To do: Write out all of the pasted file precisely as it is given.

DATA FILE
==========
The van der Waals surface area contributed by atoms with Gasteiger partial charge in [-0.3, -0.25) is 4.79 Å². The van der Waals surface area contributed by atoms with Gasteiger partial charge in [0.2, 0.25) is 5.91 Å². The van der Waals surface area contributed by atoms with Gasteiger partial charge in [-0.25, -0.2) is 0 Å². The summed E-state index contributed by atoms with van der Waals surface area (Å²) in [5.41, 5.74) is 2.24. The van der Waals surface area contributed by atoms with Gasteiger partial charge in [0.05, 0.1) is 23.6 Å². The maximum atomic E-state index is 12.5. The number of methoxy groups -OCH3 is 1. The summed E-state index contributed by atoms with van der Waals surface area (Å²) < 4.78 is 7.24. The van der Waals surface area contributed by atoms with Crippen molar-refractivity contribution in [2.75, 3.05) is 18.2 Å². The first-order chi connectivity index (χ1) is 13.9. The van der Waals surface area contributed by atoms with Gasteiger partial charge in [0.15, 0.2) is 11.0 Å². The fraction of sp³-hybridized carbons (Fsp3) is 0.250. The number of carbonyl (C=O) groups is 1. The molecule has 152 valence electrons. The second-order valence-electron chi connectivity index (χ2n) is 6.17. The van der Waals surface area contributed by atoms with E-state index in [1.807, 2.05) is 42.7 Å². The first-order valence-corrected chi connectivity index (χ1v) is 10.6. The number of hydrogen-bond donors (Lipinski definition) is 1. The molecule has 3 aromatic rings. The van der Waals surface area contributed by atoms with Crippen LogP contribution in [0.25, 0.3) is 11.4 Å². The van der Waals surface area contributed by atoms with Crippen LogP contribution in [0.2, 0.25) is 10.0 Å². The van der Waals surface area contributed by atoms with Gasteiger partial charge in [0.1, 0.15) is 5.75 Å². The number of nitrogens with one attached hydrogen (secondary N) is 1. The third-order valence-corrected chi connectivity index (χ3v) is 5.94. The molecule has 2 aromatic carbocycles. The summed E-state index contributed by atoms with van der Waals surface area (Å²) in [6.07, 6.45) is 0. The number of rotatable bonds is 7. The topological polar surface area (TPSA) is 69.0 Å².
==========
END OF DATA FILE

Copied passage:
The van der Waals surface area contributed by atoms with Gasteiger partial charge in [-0.3, -0.25) is 4.79 Å². The van der Waals surface area contributed by atoms with Gasteiger partial charge in [0.2, 0.25) is 5.91 Å². The van der Waals surface area contributed by atoms with Gasteiger partial charge in [-0.25, -0.2) is 0 Å². The summed E-state index contributed by atoms with van der Waals surface area (Å²) in [5.41, 5.74) is 2.24. The van der Waals surface area contributed by atoms with Gasteiger partial charge in [0.05, 0.1) is 23.6 Å². The maximum atomic E-state index is 12.5. The number of methoxy groups -OCH3 is 1. The summed E-state index contributed by atoms with van der Waals surface area (Å²) < 4.78 is 7.24. The van der Waals surface area contributed by atoms with Crippen molar-refractivity contribution in [2.75, 3.05) is 18.2 Å². The first-order chi connectivity index (χ1) is 13.9. The van der Waals surface area contributed by atoms with Gasteiger partial charge in [0.15, 0.2) is 11.0 Å². The fraction of sp³-hybridized carbons (Fsp3) is 0.250. The number of carbonyl (C=O) groups is 1. The molecule has 152 valence electrons. The second-order valence-electron chi connectivity index (χ2n) is 6.17. The van der Waals surface area contributed by atoms with E-state index in [1.807, 2.05) is 42.7 Å². The first-order valence-corrected chi connectivity index (χ1v) is 10.6. The number of hydrogen-bond donors (Lipinski definition) is 1. The molecule has 3 aromatic rings. The van der Waals surface area contributed by atoms with Crippen LogP contribution in [0.25, 0.3) is 11.4 Å². The van der Waals surface area contributed by atoms with Crippen LogP contribution in [0.2, 0.25) is 10.0 Å². The van der Waals surface area contributed by atoms with Gasteiger partial charge in [0.1, 0.15) is 5.75 Å². The number of nitrogens with one attached hydrogen (secondary N) is 1. The third-order valence-corrected chi connectivity index (χ3v) is 5.94. The molecule has 2 aromatic carbocycles. The summed E-state index contributed by atoms with van der Waals surface area (Å²) in [6.07, 6.45) is 0. The number of rotatable bonds is 7. The topological polar surface area (TPSA) is 69.0 Å².